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Alvirne High School students headed to FFA Nationals

Courtesy photo From left, Alvirne High School Veterinary Science students Danielle Burge, Nicole Perrault, Catriona Chew and Lily Sullivan celebrate winning the 89th Granite State FFA Convention last month. In addition, each team member won additional awards in individual categories.

HUDSON — After winning the 89th Granite State FFA Convention at the Mount Washington Hotel and Resort in Bretton Woods last month, Alvirne High School Veterinary Science and Forestry students will be heading to Indianapolis in October to participate in the National Future Farmers of America Convention.

Alvirne’s Retail Florist team also had success in the state competition by taking second place.

According the New Hampshire FFA, the National FFA membership reached an all-time high of 669,989 members within 8,630 chapters. There are 13 chapters in New Hampshire.

Students have been preparing all year in their classes for the competition. Alvirne Forestry and Wildlife Management instructor Mike Gagnon said at the state level, his students must be able to identify trees from a list of about 40 specifies, they have to understand chainsaw parts, safety and function, they have to understand how to identify different insects and diseases, they have to be able to measure and interpret maps, they have to be able to use a compass and they must be able to identify about 50 pieces of equipment.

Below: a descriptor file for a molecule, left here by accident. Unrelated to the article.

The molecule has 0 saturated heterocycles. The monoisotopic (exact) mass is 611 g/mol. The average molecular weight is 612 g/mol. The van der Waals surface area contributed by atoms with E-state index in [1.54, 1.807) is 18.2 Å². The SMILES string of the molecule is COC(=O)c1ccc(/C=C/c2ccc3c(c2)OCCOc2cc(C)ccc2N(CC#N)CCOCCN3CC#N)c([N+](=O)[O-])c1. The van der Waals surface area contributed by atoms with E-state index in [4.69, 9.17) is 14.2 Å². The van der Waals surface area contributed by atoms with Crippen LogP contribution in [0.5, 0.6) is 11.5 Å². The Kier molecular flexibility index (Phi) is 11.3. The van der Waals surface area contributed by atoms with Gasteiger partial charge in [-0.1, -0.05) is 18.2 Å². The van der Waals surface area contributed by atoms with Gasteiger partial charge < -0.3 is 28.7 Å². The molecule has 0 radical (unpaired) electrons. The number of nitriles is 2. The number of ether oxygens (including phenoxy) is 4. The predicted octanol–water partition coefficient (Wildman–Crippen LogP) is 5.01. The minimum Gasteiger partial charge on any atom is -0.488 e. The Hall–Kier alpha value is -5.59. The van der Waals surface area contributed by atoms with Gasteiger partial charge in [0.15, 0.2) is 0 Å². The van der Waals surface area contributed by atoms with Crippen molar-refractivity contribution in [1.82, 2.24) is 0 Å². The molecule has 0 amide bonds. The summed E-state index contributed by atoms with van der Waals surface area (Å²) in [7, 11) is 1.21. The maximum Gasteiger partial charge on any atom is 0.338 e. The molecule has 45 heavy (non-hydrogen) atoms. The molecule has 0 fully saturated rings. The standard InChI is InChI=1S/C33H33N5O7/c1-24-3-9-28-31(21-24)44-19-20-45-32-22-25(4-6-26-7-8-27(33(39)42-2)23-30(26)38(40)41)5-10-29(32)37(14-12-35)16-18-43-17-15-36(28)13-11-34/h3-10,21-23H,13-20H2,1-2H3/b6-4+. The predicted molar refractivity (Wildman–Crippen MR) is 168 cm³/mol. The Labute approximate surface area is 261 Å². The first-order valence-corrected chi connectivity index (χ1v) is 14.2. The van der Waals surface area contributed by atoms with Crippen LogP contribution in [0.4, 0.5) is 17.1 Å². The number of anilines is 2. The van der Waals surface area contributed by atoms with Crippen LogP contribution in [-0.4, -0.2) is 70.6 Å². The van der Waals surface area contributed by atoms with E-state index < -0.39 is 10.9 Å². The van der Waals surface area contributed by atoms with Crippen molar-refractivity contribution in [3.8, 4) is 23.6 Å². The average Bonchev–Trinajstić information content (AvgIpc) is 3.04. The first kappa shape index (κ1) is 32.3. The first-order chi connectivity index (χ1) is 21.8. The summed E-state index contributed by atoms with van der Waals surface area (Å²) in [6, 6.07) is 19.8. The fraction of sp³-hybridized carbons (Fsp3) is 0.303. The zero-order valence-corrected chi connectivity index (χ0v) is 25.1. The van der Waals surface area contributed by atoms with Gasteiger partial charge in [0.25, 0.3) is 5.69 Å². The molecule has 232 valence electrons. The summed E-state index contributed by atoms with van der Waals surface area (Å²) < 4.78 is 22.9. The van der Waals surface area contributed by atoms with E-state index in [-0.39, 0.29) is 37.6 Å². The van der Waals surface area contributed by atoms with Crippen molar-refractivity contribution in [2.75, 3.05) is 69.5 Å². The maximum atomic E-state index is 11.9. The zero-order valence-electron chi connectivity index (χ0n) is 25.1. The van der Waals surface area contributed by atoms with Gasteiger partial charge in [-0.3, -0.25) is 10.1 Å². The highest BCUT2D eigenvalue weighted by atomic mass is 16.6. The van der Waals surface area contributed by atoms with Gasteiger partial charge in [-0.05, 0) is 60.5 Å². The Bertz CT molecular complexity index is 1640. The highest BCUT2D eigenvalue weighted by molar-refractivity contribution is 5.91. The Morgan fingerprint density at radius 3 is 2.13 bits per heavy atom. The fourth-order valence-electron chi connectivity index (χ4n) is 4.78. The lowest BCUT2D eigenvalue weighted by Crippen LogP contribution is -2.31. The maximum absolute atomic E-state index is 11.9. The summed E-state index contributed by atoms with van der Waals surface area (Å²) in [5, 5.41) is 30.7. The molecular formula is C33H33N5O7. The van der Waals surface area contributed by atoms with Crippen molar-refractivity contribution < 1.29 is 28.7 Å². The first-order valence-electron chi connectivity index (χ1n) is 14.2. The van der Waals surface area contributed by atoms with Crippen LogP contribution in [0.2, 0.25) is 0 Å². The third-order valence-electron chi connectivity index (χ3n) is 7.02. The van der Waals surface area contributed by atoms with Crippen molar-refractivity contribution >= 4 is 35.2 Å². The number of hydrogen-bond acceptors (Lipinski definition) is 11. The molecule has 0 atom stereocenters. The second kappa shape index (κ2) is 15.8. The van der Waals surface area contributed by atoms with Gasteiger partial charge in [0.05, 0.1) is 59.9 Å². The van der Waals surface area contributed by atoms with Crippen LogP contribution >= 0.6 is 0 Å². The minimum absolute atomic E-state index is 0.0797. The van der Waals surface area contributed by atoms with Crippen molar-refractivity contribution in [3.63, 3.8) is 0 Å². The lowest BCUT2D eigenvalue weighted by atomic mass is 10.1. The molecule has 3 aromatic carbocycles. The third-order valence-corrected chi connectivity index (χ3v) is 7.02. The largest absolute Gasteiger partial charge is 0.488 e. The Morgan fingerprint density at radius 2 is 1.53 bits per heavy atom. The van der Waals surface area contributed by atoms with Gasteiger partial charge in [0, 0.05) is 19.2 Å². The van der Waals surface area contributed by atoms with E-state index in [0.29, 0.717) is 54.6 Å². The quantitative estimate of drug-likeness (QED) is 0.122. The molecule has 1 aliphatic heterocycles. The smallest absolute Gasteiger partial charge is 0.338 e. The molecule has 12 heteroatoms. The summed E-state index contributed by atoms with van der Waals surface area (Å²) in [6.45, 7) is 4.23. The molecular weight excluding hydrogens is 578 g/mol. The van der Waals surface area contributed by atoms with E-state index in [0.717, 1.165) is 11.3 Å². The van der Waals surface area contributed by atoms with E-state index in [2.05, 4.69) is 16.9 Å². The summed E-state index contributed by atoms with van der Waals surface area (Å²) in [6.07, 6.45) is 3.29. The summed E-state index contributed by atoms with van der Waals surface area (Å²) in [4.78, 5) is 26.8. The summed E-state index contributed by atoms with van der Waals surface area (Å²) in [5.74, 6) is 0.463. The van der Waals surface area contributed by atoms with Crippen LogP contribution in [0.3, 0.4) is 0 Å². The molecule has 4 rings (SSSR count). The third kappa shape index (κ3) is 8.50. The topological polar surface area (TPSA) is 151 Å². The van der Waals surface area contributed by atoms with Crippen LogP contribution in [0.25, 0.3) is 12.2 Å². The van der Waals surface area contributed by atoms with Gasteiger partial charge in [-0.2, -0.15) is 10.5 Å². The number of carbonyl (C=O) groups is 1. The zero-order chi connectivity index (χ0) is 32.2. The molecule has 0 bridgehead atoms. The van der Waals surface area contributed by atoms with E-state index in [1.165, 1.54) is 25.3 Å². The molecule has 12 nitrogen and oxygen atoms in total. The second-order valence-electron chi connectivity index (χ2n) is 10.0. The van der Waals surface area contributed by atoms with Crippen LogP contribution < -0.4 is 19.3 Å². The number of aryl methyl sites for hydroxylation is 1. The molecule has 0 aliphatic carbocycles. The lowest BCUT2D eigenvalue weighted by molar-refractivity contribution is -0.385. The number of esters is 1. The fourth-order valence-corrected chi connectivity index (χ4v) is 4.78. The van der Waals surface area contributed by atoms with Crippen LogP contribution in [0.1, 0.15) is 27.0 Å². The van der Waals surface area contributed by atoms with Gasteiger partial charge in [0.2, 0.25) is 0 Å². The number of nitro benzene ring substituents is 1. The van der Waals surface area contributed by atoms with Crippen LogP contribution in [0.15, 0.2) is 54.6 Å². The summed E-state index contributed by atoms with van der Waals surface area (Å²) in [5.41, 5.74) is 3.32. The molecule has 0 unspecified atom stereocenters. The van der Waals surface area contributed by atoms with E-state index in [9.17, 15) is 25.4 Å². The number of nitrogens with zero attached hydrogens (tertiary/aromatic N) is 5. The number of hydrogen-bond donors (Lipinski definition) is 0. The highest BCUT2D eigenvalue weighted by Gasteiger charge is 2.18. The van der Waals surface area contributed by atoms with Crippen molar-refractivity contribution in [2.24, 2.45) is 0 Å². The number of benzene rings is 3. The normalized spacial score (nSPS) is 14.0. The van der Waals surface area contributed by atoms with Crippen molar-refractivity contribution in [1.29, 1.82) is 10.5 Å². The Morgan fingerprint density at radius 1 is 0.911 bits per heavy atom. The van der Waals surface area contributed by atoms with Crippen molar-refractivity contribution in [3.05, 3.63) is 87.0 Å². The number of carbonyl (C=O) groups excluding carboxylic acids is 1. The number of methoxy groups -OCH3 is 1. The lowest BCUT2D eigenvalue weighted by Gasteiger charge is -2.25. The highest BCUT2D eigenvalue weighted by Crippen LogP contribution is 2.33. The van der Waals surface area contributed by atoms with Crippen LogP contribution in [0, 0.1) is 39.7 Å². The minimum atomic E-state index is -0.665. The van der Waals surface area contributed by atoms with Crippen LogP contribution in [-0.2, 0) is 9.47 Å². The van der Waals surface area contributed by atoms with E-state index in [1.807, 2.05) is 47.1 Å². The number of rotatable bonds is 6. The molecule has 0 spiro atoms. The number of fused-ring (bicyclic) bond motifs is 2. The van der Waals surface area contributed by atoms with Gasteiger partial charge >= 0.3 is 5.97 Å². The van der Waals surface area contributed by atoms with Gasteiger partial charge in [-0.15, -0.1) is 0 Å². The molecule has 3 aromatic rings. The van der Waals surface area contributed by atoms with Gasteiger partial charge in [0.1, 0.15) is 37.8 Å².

Gagnon said there is also a comprehensive team problem that students must work together to solve. For the national contest, Gagnon said it is similar to the state competition but on a much larger scale. Gagnon said the exams are longer and harder, and the list of trees is different because it accounts for the entire country. Students also have to learn new species because of this.

Of the Forestry and Wildlife Management Program itself, Gagnon said, “We have great resources here. We have 100 acres of woods and we have equipment, so we’ll learn about things like invasive species and then we take it outside and we apply what we learned because we have the ability to do that.”

“We learn about how to operate equipment and then we actually put it into practice when we get good enough. We go beyond just learning about the safety and operation and we use the tools to actually do a project,” he added.

Gagon said many of his students continue their studies in college before going into careers in wildlife management, forestry, conservation and other environmental areas.

Alvirne instructor Jen Beaudry said this is the sixth consecutive year the school’s team has won the New Hampshire competition. She attributes this to the uniqueness of the school’s program.

“We’re the only program that offers both large and small animal veterinary science for our students and we’re the only school that offers an operational dairy farm right on campus, which really helps with our curriculum,” Beaudry said.